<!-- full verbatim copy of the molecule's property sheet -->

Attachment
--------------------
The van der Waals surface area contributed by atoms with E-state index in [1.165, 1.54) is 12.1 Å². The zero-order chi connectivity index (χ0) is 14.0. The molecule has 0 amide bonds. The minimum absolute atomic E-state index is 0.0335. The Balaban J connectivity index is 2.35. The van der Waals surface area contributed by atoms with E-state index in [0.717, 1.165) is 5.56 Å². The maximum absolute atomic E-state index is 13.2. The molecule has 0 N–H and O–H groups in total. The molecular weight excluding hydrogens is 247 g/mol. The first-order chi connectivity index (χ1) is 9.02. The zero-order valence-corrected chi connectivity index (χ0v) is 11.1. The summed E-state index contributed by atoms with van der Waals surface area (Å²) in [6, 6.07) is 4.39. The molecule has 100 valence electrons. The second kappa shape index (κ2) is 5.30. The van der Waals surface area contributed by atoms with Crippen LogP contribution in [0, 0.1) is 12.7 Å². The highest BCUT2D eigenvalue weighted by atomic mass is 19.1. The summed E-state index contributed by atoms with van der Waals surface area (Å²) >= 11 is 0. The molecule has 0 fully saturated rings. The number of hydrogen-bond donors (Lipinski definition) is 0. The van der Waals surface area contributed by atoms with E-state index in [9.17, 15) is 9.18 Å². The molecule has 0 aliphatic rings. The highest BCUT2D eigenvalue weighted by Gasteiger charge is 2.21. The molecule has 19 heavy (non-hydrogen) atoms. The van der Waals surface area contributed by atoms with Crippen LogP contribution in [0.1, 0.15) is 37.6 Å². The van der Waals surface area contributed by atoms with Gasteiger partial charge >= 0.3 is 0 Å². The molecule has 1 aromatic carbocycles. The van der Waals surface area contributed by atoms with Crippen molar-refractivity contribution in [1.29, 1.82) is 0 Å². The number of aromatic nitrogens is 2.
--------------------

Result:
The van der Waals surface area contributed by atoms with E-state index in [1.165, 1.54) is 12.1 Å². The zero-order chi connectivity index (χ0) is 14.0. The molecule has 0 amide bonds. The minimum absolute atomic E-state index is 0.0335. The Balaban J connectivity index is 2.35. The van der Waals surface area contributed by atoms with E-state index in [0.717, 1.165) is 5.56 Å². The maximum absolute atomic E-state index is 13.2. The molecule has 0 N–H and O–H groups in total. The molecular weight excluding hydrogens is 247 g/mol. The first-order chi connectivity index (χ1) is 9.02. The zero-order valence-corrected chi connectivity index (χ0v) is 11.1. The summed E-state index contributed by atoms with van der Waals surface area (Å²) in [6, 6.07) is 4.39. The molecule has 100 valence electrons. The second kappa shape index (κ2) is 5.30. The van der Waals surface area contributed by atoms with Crippen LogP contribution in [0, 0.1) is 12.7 Å². The highest BCUT2D eigenvalue weighted by atomic mass is 19.1. The summed E-state index contributed by atoms with van der Waals surface area (Å²) >= 11 is 0. The molecule has 0 fully saturated rings. The number of hydrogen-bond donors (Lipinski definition) is 0. The van der Waals surface area contributed by atoms with E-state index in [9.17, 15) is 9.18 Å². The molecule has 0 aliphatic rings. The highest BCUT2D eigenvalue weighted by Gasteiger charge is 2.21. The molecule has 19 heavy (non-hydrogen) atoms. The van der Waals surface area contributed by atoms with Crippen LogP contribution in [0.1, 0.15) is 37.6 Å². The van der Waals surface area contributed by atoms with Gasteiger partial charge >= 0.3 is 0 Å². The molecule has 1 aromatic carbocycles. The van der Waals surface area contributed by atoms with Crippen molar-refractivity contribution in [1.29, 1.82) is 0 Å². The number of aromatic nitrogens is 2.